psbsve / Flickr John Oliver mocks Louis C K...
psbsve / Flickr

Back in 2014, John Oliver told his viewers to flood the FCC website in order to call for net neutrality. That led to the FCC website crashing. This past May, as Ajit Pai and the Republican-led FCC promised to roll back any and all consumer protections afforded to Americans via net neutrality, Oliver told his audience once again to flood the FCC website with their support for our protections. The site crashed but this time the FCC began to say that no, the overwhelming amount of online support for keeping net neutrality protections in place was not the cause, a massive DDOS attack on their servers was the reason. A malicious attack from some cyber-liberal bad actor! Of course, those claims were backed up by no evidence and a refusal to provide evidence or even investigate their own claims.

Gizmodo has been through a batch of new internal emails released as a result of their Freedom of Information Act (FOIA) request. Guess what? About those claims FCC officials made? Yes, exactly.

Internal emails reviewed by Gizmodo lay bare the agency’s efforts to counter rife speculation that senior officials manufactured a cyberattack, allegedly to explain away technical problems plaguing the FCC’s comment system amid its high-profile collection of public comments on a controversial and since-passed proposal to overturn federal net neutrality rules.

The FCC has been unwilling or unable to produce any evidence an attack occurred—not to the reporters who’ve requested and even sued over it, and not to U.S. lawmakers who’ve demanded to see it. Instead, the agency conducted a quiet campaign to bolster its cyberattack story with the aid of friendly and easily duped reporters, chiefly by spreading word of an earlier cyberattack that its own security staff say never happened.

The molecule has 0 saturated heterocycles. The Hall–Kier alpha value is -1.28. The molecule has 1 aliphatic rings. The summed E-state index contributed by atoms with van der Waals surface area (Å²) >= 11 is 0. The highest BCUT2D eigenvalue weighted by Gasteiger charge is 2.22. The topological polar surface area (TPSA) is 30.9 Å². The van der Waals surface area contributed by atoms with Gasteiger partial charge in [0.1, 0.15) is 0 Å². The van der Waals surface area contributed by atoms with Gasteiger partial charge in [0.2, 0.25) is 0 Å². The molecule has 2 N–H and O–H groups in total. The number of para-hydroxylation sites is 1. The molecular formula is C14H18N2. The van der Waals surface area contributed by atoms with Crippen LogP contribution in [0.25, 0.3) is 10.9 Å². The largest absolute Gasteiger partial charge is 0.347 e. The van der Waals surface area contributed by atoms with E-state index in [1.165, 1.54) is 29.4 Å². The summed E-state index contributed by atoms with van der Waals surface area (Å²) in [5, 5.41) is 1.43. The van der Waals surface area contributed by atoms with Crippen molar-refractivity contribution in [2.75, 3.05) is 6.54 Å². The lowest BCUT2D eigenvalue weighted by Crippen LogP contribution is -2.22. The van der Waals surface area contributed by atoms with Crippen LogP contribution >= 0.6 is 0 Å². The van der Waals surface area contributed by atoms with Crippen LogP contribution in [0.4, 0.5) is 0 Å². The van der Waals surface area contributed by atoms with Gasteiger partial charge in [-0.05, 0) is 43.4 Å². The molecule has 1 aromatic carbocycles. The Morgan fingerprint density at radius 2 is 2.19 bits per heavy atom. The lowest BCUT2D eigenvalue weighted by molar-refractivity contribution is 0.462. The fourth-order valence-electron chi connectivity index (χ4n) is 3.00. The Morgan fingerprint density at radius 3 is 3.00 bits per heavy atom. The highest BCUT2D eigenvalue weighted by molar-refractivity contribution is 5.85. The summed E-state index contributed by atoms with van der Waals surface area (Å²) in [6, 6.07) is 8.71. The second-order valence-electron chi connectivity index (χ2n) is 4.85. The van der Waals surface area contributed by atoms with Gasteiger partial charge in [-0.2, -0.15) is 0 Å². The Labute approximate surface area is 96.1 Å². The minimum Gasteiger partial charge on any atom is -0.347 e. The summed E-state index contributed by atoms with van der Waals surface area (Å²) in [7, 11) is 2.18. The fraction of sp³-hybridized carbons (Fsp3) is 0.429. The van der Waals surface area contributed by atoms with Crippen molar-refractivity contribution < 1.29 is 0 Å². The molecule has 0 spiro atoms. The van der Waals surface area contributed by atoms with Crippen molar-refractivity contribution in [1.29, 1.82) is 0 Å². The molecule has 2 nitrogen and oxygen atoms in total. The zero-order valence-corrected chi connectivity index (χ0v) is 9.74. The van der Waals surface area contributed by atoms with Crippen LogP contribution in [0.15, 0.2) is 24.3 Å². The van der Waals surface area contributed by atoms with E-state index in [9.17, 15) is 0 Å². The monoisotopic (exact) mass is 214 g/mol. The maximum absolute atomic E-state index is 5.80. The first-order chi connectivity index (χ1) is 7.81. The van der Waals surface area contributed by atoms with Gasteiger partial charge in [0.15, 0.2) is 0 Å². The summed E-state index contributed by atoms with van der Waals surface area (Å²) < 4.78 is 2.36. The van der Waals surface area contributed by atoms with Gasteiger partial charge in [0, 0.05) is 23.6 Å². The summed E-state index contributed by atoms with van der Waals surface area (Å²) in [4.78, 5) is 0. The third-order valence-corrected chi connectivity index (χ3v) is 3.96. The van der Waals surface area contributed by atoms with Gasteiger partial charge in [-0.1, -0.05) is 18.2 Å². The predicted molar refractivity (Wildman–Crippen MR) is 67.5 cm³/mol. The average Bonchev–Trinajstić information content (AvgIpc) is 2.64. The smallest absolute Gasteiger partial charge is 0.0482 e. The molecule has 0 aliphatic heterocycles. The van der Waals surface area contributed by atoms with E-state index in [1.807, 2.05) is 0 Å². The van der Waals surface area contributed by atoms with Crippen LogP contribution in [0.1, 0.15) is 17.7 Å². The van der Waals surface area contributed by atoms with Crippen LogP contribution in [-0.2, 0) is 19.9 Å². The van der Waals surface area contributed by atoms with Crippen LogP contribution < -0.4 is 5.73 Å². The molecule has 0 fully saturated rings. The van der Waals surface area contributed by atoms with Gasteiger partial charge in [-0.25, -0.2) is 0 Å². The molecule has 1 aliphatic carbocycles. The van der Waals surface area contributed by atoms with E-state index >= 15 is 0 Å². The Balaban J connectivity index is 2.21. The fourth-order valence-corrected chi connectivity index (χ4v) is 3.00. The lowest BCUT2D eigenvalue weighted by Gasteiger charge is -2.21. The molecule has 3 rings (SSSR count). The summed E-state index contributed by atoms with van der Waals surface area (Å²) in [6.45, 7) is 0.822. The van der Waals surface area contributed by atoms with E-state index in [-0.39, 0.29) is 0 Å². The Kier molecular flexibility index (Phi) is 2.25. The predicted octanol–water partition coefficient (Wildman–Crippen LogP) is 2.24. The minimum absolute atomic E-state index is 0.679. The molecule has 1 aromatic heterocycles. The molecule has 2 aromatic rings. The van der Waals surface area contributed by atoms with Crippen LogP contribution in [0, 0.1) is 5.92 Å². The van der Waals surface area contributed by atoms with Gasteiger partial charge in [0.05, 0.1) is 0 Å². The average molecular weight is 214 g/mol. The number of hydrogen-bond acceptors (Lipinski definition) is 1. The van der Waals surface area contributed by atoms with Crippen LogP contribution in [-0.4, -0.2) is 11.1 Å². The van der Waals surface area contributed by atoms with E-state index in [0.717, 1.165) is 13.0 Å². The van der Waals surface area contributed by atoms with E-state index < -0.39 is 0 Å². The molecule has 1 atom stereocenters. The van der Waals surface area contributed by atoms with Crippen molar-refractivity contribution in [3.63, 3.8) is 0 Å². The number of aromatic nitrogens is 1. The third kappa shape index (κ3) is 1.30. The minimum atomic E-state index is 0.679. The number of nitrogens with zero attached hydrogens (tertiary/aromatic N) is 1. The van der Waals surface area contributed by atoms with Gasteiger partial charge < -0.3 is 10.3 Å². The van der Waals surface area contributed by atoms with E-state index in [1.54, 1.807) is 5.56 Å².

David Bray was the FCC’s chief information officer from 2013 until 2017 and seems to have used his position to create the unsupported and evidence-less propaganda that a cyber attack was the reason the FCC’s website went down in both 2014 and in 2017. But, Gizmodo has already exposed Bray for pitching his worthless propaganda.

David Bray, who served as the FCC’s chief information officer from 2013 until June 2017, assured reporters in a series of off-the-record exchanges that a DDoS attack had occurred three years earlier. More shocking, however, is that Bray claimed Wheeler, the former FCC chairman, had covered it up.

According to emails from Bray to reporters, Wheeler was concerned that if the FCC publicly admitted there was an attack, it would likely incite “copycats.”

People that worked with Wheeler say Bray is straight out lying; and Bray has not and cannot provide evidence. Most likely because he’s full of shit.

Multiple FCC sources—including one with direct knowledge of the agency’s security operations—tell Gizmodo that, in June 2014, no evidence was ever produced that a cyberattack occurred. In the wake of Oliver’s net neutrality segment, the agency’s Network Security Operations Center (NSOC) pored over data collected by various logs. But it was unable to locate any proof to support Bray’s claim that a malicious attacker was responsible for the comment system’s failure.

Gizmodo provides this Wall Street Journal story as an example of the con artistry involved in propagating this bogus sideshow story in order to temper anti-FCC backlash. Entitled “Bots, Denial of Service Are Latest Weapons in Net Neutrality Battle: Dirty tricks partly blamed for disruptions to regulator’s comments system,” that story has this fact free bit of reporting.

But FCC officials on Monday said that the DDoS attacks were to blame for the balky site, not the volume of legitimate comments. They added the attacks could have been aimed at “producing publicity by appearing to crash the site.” They also revealed that the 2014 show had been followed by DDoS attacks too. 

Written by WSJ tech reporter John McKinnon, Bray used this little piece as “evidence” when arguing his baseless claims in 2017 to citizens and other reporters. He created a rumor, got it reported as a “fact,” and then used that “fact” to support his new made up story. The emails that Gizmodo go through show a variety of news outlets being used in similar fashion, then having their work used as the evidence needed by Bray to sidestep offering up any real evidence of an attack.

The emails have been put here if you want to read the banality of evil in email form.

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